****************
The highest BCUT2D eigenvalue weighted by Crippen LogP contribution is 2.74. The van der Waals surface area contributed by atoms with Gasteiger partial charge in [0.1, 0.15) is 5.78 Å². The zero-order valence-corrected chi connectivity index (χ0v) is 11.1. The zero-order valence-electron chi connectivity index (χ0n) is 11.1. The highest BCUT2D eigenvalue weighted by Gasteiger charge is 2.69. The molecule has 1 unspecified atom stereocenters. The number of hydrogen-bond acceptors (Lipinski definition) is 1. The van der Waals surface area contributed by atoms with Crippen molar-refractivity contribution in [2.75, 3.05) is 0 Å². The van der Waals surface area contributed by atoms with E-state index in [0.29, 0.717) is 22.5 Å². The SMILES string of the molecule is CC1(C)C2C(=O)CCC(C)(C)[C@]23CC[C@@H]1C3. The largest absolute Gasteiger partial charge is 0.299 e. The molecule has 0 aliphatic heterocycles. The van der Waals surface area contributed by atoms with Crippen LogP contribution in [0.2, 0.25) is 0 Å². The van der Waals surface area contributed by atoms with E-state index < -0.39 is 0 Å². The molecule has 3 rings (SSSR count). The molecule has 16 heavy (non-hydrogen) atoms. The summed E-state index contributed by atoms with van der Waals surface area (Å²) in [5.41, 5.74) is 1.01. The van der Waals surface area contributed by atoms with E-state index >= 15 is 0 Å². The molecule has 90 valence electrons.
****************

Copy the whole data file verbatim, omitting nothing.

The highest BCUT2D eigenvalue weighted by Crippen LogP contribution is 2.74. The van der Waals surface area contributed by atoms with Gasteiger partial charge in [0.1, 0.15) is 5.78 Å². The zero-order valence-corrected chi connectivity index (χ0v) is 11.1. The zero-order valence-electron chi connectivity index (χ0n) is 11.1. The highest BCUT2D eigenvalue weighted by Gasteiger charge is 2.69. The molecule has 1 unspecified atom stereocenters. The number of hydrogen-bond acceptors (Lipinski definition) is 1. The van der Waals surface area contributed by atoms with Crippen molar-refractivity contribution in [2.75, 3.05) is 0 Å². The van der Waals surface area contributed by atoms with E-state index in [0.29, 0.717) is 22.5 Å². The SMILES string of the molecule is CC1(C)C2C(=O)CCC(C)(C)[C@]23CC[C@@H]1C3. The largest absolute Gasteiger partial charge is 0.299 e. The molecule has 0 aliphatic heterocycles. The van der Waals surface area contributed by atoms with Crippen LogP contribution in [0.2, 0.25) is 0 Å². The van der Waals surface area contributed by atoms with E-state index < -0.39 is 0 Å². The molecule has 3 rings (SSSR count). The molecule has 16 heavy (non-hydrogen) atoms. The summed E-state index contributed by atoms with van der Waals surface area (Å²) in [5.41, 5.74) is 1.01. The van der Waals surface area contributed by atoms with E-state index >= 15 is 0 Å². The molecule has 90 valence electrons.